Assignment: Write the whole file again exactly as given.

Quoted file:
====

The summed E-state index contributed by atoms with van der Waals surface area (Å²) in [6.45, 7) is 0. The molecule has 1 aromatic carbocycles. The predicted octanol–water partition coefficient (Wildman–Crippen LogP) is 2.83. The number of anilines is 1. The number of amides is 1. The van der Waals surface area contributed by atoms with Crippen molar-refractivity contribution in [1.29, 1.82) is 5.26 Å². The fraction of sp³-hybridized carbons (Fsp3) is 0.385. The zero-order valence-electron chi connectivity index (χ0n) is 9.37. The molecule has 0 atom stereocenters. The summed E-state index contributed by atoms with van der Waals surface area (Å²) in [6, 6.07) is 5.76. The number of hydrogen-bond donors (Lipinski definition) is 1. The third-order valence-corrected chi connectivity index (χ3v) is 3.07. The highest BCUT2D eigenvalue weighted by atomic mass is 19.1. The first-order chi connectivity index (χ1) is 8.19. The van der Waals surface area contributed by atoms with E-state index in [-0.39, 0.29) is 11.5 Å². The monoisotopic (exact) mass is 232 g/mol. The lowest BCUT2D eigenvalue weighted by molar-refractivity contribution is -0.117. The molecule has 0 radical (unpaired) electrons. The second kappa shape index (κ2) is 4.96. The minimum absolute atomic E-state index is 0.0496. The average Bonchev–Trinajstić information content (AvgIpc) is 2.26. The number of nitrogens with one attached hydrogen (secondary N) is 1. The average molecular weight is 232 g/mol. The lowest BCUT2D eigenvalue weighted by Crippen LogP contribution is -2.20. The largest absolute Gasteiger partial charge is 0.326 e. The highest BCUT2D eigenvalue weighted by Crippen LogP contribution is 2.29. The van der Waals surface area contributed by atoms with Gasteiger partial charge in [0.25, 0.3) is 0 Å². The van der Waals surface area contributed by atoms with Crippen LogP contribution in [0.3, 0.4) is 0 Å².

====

The summed E-state index contributed by atoms with van der Waals surface area (Å²) in [6.45, 7) is 0. The molecule has 1 aromatic carbocycles. The predicted octanol–water partition coefficient (Wildman–Crippen LogP) is 2.83. The number of anilines is 1. The number of amides is 1. The van der Waals surface area contributed by atoms with Crippen molar-refractivity contribution in [1.29, 1.82) is 5.26 Å². The fraction of sp³-hybridized carbons (Fsp3) is 0.385. The zero-order valence-electron chi connectivity index (χ0n) is 9.37. The molecule has 0 atom stereocenters. The summed E-state index contributed by atoms with van der Waals surface area (Å²) in [6, 6.07) is 5.76. The number of hydrogen-bond donors (Lipinski definition) is 1. The third-order valence-corrected chi connectivity index (χ3v) is 3.07. The highest BCUT2D eigenvalue weighted by atomic mass is 19.1. The first-order chi connectivity index (χ1) is 8.19. The van der Waals surface area contributed by atoms with E-state index in [-0.39, 0.29) is 11.5 Å². The monoisotopic (exact) mass is 232 g/mol. The lowest BCUT2D eigenvalue weighted by molar-refractivity contribution is -0.117. The molecule has 0 radical (unpaired) electrons. The second kappa shape index (κ2) is 4.96. The minimum absolute atomic E-state index is 0.0496. The average Bonchev–Trinajstić information content (AvgIpc) is 2.26. The number of nitrogens with one attached hydrogen (secondary N) is 1. The average molecular weight is 232 g/mol. The lowest BCUT2D eigenvalue weighted by Crippen LogP contribution is -2.20. The largest absolute Gasteiger partial charge is 0.326 e. The highest BCUT2D eigenvalue weighted by Crippen LogP contribution is 2.29. The van der Waals surface area contributed by atoms with Gasteiger partial charge in [0.25, 0.3) is 0 Å². The van der Waals surface area contributed by atoms with Crippen LogP contribution in [0.3, 0.4) is 0 Å².